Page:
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Cross Of Iron

Released on 29 January 2007

Featuring: James Coburn, Maximilian Schell & James Mason

Format: DVD | Rating: 18 years & over

4.0 out of 5 (6 customer reviews) | Write a review

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1943: a German platoon suffers heavy bombardment from surrounding Soviet troops as they try to affect their withdrawal from Russia: knowing that defeat is inevitable, their only goal is survival...
  • Suitable for 18 years and over. Not for sale to persons under age 18. By purchasing this product, you declare that you are 18 years of age and over.
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customer Reviews

 Average rating (6 reviews)

 Cross of Iron

| | See all salve01's reviews (1)

I cant remember this brilliant film ever being on television, which has done this little known movie no favours.
It stars James Coburn in an unusual yet Brilliant role of a battle hardened/weary Wehrmacht sergeant on the Russian eastern front who has taken it upon himself to see that what remains of his equally battle hardened platoon gets through the conflict safely to the best of his ability, but what with the interference of a ruthless Prussian Nazi officer and the fierce red army the situation becomes increasingly difficult.
The film is brilliant,in the fact, that even in the face of the brutality of this particular part of world war 2, the director Sam Peckinpah still manages to include some touching moments and humorous ones. well worth adding to your war film collection

 A truly fine war movie

| | See all dartmoor's reviews (2)

This is, undoubtedly, a MUST-SEE!!!
Quite overwhelmingly powerful in its simplistic, understated study of human behaviour set against a backdrop of appalling destruction..


| | See all Berniek's reviews (1)

I first saw this film in 1977 when it was released. It blew me away. The Taman peninsular (Crimea) was actually part of the German retreat, This film still holds up as if was made today. Sam Peckinpah at his finest!!!

 Sam's Last Stand

| | See all 47484IKB's reviews (75)

Like the army his film portrays, Sam Peckinpah was in retreat by the time he made "Cross of Iron" and many consider this his last stand, a final counter-attack before the rout that was "Convoy". Following the commercial and critical failures of "Pat Garrett and Billy the Kid" and "Bring Me the Head of Alfredo Garcia", he'd been forced to prostitute himself and turn in the lacklustre "The Killer Elite". But not only that, his various addictions were starting to get the better of him and have a serious effect on his professional output. So the miraculous thing is that "Cross of Iron" is almost a return to his previous blistering form and certainly ranks amongst his best films.

James Coburn's career was also on the slide by this time and in much the same way as his director, he found it in himself to give a performance which I've read he considered his best. The rest of the cast are pretty well pitch-perfect too: Maximillian Schell as Captain Stransky, whose arrogance is only matched by his cowardice; James Mason as war-weary Colonel Brandt; David Warner as the incontinent cynic Captain Kiesel; and Senta Berger in a notably unambiguous part for a Peckinpah woman as Nurse Eva.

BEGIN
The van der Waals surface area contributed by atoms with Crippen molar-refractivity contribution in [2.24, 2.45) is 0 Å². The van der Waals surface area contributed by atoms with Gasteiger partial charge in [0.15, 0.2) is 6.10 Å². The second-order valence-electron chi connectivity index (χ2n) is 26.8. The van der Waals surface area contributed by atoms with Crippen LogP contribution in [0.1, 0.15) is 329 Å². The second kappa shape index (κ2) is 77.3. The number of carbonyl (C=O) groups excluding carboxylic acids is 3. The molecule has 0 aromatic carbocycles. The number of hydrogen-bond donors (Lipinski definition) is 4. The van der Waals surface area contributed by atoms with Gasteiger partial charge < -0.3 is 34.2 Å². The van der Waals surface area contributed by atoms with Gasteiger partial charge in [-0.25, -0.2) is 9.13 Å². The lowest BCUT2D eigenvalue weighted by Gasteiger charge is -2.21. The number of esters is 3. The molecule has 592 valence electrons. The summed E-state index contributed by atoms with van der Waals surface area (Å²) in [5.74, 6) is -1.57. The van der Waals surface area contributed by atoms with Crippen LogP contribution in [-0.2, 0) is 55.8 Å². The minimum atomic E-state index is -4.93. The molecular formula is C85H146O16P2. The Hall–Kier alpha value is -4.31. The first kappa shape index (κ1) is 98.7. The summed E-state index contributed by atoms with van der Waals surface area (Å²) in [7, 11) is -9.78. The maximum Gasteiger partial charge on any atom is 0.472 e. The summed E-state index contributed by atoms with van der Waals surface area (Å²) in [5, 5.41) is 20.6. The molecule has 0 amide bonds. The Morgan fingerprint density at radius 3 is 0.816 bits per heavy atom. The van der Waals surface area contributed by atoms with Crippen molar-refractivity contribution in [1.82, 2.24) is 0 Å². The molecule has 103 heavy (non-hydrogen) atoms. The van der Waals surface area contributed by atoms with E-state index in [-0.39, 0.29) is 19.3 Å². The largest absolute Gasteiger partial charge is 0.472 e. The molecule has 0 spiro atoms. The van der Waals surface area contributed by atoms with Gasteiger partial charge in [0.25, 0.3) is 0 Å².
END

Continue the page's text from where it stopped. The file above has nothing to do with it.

The action might be bloody, at times wincingly so, but what emerges through all the smoke and gore is the tragedy of men who are at odds with what they're doing and yet have no other existence, something understood by Eva who says to the departing Steiner, "Are you afraid what you'd be without it (the war)?"

As to whether this film deserves five stars or only four, the answer is probably four and a half, the missing half star due to narrative confusion at one point and the mish-mash of accents, some British, some German and one American. However, these are small points, since what the viewer will take away with him are memories of so-vivid-you're-almost-there battle scenes and the aching sense of doom that lingers over all the characters.

One point of trivia: this is the only Peckinpah film to spawn a sequel, the seldom seen "Sergeant Steiner" made the following year with Richard Burton in the title role.

 Not a bad film

| | See all plumgun's reviews (3)

This is one of those lesser heard of WWII films. Great perfomance from James Coburn in the lead role. The film revolves around the volatile relationship between Coburn and his superior officer played by Maximilian Schell who is desperate to return to Germany with an Iron Cross. If you can get past the quite honstly disturbing music to the opening credits your in for a treat!

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ActorsJames Coburn, Maximilian Schell, James Mason, David Warner & Senta Berger
DirectorSam Peckinpah
Certificate18 years and over
ScreenWidescreen 16:9
LanguagesEnglish - Dolby Digital (2.0) Mono
Duration2 hours and 7 minutes (approx)
RegionRegion 2 - Will only play on European Region 2 or multi-region DVD players.